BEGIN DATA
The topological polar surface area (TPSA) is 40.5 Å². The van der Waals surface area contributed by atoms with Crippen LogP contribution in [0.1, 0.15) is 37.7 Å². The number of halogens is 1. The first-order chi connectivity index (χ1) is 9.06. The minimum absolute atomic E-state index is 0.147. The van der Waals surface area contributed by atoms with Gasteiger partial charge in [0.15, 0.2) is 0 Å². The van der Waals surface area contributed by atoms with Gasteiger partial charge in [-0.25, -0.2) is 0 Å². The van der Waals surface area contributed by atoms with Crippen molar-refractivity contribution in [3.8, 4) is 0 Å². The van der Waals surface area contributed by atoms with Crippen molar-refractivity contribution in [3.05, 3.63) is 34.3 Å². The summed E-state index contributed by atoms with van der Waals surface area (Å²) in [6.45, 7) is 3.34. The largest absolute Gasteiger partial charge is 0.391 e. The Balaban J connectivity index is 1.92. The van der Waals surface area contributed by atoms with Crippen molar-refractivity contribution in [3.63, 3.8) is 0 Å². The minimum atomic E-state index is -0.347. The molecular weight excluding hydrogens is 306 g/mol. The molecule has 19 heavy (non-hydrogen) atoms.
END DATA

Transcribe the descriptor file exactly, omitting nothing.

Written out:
The topological polar surface area (TPSA) is 40.5 Å². The van der Waals surface area contributed by atoms with Crippen LogP contribution in [0.1, 0.15) is 37.7 Å². The number of halogens is 1. The first-order chi connectivity index (χ1) is 9.06. The minimum absolute atomic E-state index is 0.147. The van der Waals surface area contributed by atoms with Gasteiger partial charge in [0.15, 0.2) is 0 Å². The van der Waals surface area contributed by atoms with Gasteiger partial charge in [-0.25, -0.2) is 0 Å². The van der Waals surface area contributed by atoms with Crippen molar-refractivity contribution in [3.8, 4) is 0 Å². The van der Waals surface area contributed by atoms with Crippen molar-refractivity contribution in [3.05, 3.63) is 34.3 Å². The summed E-state index contributed by atoms with van der Waals surface area (Å²) in [6.45, 7) is 3.34. The largest absolute Gasteiger partial charge is 0.391 e. The Balaban J connectivity index is 1.92. The van der Waals surface area contributed by atoms with Crippen molar-refractivity contribution in [3.63, 3.8) is 0 Å². The minimum atomic E-state index is -0.347. The molecular weight excluding hydrogens is 306 g/mol. The molecule has 19 heavy (non-hydrogen) atoms.